First internship advice

HEATHER IS A CREATIVE PRODUCER IN NEW YORK CITY. HER VOLUME OF WORK EXPANDS TO WEB SERIES, FEATURE FILMS, LIVE SPECIAL EVENTS, AND NON-PROFIT PRODUCTIONS. SHE CURRENTLY WORKS AT THE CAUSE MARKETING AGENCY, PHIL & COMPANY, AS A CAMPAIGN MANAGER AND PRODUCER.

Internships. Everyone says you need them for credit, experience, or your ticket to getting a job after college. All of this is true. When I was at the University of Arizona, I wasn’t required to have internship credit, but I knew if I didn’t graduate with at least one on my resume that I would be light years behind everyone else. But internships can often be expensive, especially when you’re not getting paid and if you don’t have parents to help out then you’ve got a lot of hustling to do. All of it begs the question, is it worth it? Well, is it?

Over the summer, my office recruited half a dozen or so interns to do real work. No fetching coffee or picking up dry cleaning. These students would be pitching stories, developing editorial calendars, writing social media content, creating digital marketing promotions, and learning the ins and outs of managing a global campaign. Yeah, they weren’t getting paid and there weren’t many perks, but they would be learning and most importantly, getting the experience that entry level jobs are looking for. After 12 weeks, some interns impressed us, leaving with recommendation letters and potential job offers, others were a complete disappointment, and many may as well not even bothered.

Bottom line: You could tell who cared and who didn’t, which matters.

Internships are entirely worth it if you’re will to do the work, but if not then stop wasting my time and better yet, yours.

For all of you about to enter your first internships, here are a few tips on how to survive.

1. Don’t Complain.
- Never express hesitation or say “No”. When you’re young, you have to pay your dues. Complaining is the quickest way of telling me you can’t handle it. If you don’t want to be here then we’ll find someone who does. It’s that simple.

2. Don’t be late.

3. Weekly Check-Ins
- Ask your supervisor if you can setup a weekly meeting to discuss what’s working and what isn’t. If you were promised work in X and it hasn’t happened yet then you should say something, but don’t slack off on your work because you’re not doing what you initially thought you would be. Some internships aren’t a good fit and these meetings will determine that.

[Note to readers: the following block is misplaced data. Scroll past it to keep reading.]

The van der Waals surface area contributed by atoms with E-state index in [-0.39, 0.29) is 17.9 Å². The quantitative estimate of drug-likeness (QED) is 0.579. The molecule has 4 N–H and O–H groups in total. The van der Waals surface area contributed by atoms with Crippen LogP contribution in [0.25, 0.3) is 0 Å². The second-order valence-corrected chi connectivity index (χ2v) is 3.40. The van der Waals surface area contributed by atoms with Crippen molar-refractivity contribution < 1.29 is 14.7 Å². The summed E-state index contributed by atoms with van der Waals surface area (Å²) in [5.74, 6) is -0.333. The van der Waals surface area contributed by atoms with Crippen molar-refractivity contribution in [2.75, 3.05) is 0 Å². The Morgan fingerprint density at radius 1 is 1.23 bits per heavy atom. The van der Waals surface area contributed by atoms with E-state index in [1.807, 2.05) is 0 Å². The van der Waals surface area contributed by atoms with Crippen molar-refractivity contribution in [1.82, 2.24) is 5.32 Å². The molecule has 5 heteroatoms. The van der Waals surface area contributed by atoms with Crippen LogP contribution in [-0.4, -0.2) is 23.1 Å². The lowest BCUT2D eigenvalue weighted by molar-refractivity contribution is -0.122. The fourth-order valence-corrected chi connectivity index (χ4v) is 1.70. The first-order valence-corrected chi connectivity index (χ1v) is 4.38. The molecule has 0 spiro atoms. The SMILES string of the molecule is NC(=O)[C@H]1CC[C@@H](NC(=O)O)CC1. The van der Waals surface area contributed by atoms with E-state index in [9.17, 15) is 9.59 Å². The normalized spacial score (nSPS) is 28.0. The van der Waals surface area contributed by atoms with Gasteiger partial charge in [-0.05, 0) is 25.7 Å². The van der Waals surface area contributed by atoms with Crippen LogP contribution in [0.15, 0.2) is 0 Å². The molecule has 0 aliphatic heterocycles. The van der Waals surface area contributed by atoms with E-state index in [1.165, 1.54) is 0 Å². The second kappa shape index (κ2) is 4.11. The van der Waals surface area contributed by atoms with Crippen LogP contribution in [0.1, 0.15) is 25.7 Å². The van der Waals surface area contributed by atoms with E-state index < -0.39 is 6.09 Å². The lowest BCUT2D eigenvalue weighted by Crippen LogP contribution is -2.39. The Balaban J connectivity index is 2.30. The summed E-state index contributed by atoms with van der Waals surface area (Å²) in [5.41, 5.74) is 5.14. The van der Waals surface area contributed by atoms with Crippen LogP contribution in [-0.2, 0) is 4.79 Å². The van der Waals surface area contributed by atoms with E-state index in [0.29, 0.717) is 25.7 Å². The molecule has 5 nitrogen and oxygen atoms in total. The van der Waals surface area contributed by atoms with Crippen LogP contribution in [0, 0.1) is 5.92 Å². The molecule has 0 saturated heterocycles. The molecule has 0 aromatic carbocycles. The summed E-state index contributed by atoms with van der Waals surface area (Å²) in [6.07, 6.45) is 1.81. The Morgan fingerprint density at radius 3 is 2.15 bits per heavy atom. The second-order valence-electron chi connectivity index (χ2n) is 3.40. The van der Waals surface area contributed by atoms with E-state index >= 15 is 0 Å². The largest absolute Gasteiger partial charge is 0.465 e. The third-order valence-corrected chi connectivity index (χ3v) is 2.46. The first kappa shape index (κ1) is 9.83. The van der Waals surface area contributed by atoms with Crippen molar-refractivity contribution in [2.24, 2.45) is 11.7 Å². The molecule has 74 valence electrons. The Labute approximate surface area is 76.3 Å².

4. Ask Questions
- The first thing I tell all my interns is to ask questions if they’re confused or having trouble with something. It’s better to be cautious then to do something entirely wrong or spend all day trying to figure it out. Mistakes happen, but part of growing in the workforce is knowing when you need help and communicating that.

5. Understand That Your Work Matters
- Engrain this in your mind. Some interns will have weeks where they’re not learning anything new, but rather learning how to master their main tasks. It can get boring if you don’t believe that what you do matters. I’m here to tell you that it does. Without you, who else would be doing this work? Me, your supervisor. Guess what, we already have a lot on our plate so you being here helps us a lot. That’s the bigger picture. You make my life a little easier and that could be important down the road when you’re looking for a job.

6. Be Accountable
- Interns always want more responsibility and there’s nothing that irritates me more than an intern saying they’re going to do something and they don’t. You gave me your word. I trusted you to do it. Follow through. Meet your deadlines. Failure to do so is not only disappointing, but may result in being micro-managed (I hate that). We’re all adults here and we’re on the same team, let’s work together.

7. Stay Focused.
- I imagine some workplaces are stricter than others on this. In a world of constant distractions like our phones and Facebook, it’s difficult to discipline ourselves. I’m guilty of checking Twitter throughout the day, but there’s a time and a place for it. The same goes for you. Your top priority should be getting your work done. If you absolutely must respond to that comment on Instagram, do it quickly, but I better not find you wasting large amounts of time on Pinterest if you owe me work by the end of the day.

8. Be Observant.
- If you’ve never worked in an office before then take notes. This is the perfect place to learn how co-workers communicate with each other, problem solve, deal with clients, act in meetings, and overall learn how an office functions.

10. Go to Lunch
- Networking in your office is important. You never know where people are going to end up that might be an opportunity for you. One of my interns over the summer asked nearly every person on the staff out to lunch to ask them about their careers. He wanted to gain insight and wisdom. That’s awesome.

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